Mary, a new mother, gives birth to twins, but only one of them is alive. While taking care of her living child, Adam, she suspects that something, a supernatural entity, has chosen him and will stop at nothing to take him from her.
February 9th, 2018
Written by Colin Minihan (the director behind It Stains the Sands Red and Extraterrestrial) and directed by Brandon Christensen – Still/Born isn’t perfect, but it’s definitely worth a look – namely for the very small, but very strong central cast.
Mary (Christie Burke) and her lawyer husband Jack (Jesse Moss) have just moved into a new, sprawling home, at the same time that Mary has given birth to their first child (ren). Baby Adam was meant to be a twin, but brother Thomas was still-born (hence the title). As they try to get their lives (and new home) in order, Jack is away at work a lot. So Mary must deal with a big house, unpacking, her post-partem depression, her debilitating grief and now – the seeming arrival of some sort of supernatural entity – apparently intent on taking Adam.
The film has clear call-outs to Kubrick’s The Shining, Paranormal Activity and even had tinges of both the Insidious and Sinister franchises.
I was able to firmly place my foot into my mouth in the film’s final moments. From the get-go, I was expecting (based on the film’s synopsis on IMDb) some serious “evil twin” territory to be explored.
While I think that would have been a more interesting and perhaps profound journey (rather than that of an unrelated demon-creature), the film’s very last moment shut me up quick. Indeed, there is some “twin” play and it’s quite shocking, disturbing and powerful… and yes, unexpected.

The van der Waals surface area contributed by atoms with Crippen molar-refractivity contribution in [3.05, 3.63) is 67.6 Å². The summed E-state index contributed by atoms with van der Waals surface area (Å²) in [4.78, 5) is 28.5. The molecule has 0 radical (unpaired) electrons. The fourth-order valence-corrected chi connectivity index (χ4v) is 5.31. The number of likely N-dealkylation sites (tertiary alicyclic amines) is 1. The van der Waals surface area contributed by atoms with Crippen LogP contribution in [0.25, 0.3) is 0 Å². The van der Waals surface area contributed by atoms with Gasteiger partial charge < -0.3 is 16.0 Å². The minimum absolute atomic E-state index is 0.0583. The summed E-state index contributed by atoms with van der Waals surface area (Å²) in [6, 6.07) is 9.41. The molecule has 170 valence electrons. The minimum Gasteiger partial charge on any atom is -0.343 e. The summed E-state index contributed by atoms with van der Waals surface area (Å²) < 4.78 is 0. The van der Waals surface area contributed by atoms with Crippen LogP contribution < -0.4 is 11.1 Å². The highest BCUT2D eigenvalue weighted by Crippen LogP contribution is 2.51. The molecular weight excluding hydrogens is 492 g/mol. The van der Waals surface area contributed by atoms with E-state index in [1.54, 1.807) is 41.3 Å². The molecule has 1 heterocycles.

If only the film had gone more in that direction – it might have felt a little less cookie-cutter. And that is one of the big problems with Still/Born. It just isn’t ground-breaking. Entertaining? Yes? Original? No.
I enjoyed the intimacy of this basically one location film and small cast. I felt like we really got to know these characters; particularly Mary – and the many, many things she’s up against. There’s genuine sympathy for Mary and much of that credit goes to the truly striking lead performance from Christie Burke.
She looks like she could be a younger sibling of Insidious’ Rose Byrne. And she’s got the acting chops to back up this comparison. Immediately, Burke gives us generous insight into Mary’s unbalanced psyche. She’s just lost her baby, and so she’s broken, but then we get the sheer delight she takes in caring for baby Adam.
I’ve always marveled at actors who can produce real tears on cue, and Burke is able to bring the waterworks (a lot!). Mary’s so very delicate and Burke’s wide eyes (at certain moments) tell of the character’s balance upon the precipice. Fierce and dedicated motherhood is always a powerful thing to play for an actress. And armed with a well-written and damaged character, Burke is the big reason to recommend this film.
As Mary’s husband Jack, Jesse Moss (from one of Minihan’s previous outings; Extraterrestrial) is a bit of a throwaway role (the film truly is Mary’s) and naturally Jack is absent a lot of time (he’s the breadwinner). But Moss has a genuine quality when on-screen. I had no trouble believing his handling of baby Adam (helped along by great dialogue with the baby). But Moss’ finest moment comes later in the film, when he and Mary are in the hospital (why? No spoilers here). So much pain, hurt, confusion and love in his eyes… it’s a great scene for Moss.